He entered politics as an outspoken reformer when he was elected to Los Angeles city council in 1908. He pushed reform ideas, fought graft and corruption, and headed the financial committee in his last year on council. By then, he had established close relations with other reformers in the state. By 1910, the reform movement had considerable momentum. In state election that year, voters elected a progressive, reform-minded Republican, Hiram Johnson, as governor. His close pal, Wallace, followed on his coat-tails to the lieutenant governor’s office. Both were candidates of the Lincoln-Roosevelt League, the reform faction of California’s Republican Party.
Wallace admired Theodore Roosevelt, who also had survived a delicate childhood. He was impressed by his reforming zeal and plain speaking. He even sported a bushy moustache and wire-framed pince-nez glasses, like his hero.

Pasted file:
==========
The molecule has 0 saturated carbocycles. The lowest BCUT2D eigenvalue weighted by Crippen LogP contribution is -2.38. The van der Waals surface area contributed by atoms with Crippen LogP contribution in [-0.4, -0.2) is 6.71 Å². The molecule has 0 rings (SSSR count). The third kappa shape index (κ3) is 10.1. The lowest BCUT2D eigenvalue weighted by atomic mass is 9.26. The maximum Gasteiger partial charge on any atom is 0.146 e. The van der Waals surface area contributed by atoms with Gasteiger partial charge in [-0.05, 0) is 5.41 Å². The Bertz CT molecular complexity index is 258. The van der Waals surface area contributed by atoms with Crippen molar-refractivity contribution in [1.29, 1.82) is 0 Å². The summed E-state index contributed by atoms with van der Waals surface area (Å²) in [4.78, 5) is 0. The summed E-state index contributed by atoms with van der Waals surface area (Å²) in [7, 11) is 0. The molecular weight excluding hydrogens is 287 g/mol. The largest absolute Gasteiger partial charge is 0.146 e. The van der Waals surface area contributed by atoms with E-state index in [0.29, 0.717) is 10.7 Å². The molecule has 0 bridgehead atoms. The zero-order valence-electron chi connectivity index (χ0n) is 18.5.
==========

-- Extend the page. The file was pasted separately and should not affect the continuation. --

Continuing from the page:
Shortly before the 1910 election, Wallace purchased a 75-acre property and built his personal estate. He hired Arthur Benton, one of the top California architects of the era, to design a 9,000-square-foot mansion, fashioned after a Scottish castle, and constructed of concrete and stone. The house featured balustrades, stained-glass windows, beautifully finished oak panelling, and secret passageways. Craftsmen carved thistles and other Scottish motifs into the woodwork. He named the place La Canada.
The estate, with a large man-made lake, was a showplace. Unfortunately, Wallace’s wife hated it. Something of a snob, she complained there was no one of her rank in the area to socialize with.
During their first year in office, Johnson and Wallace managed to have the initiative, the referendum, and the recall added to the state’s constitution, providing voters with greater direct democracy than any other jurisdiction in the United States at that time.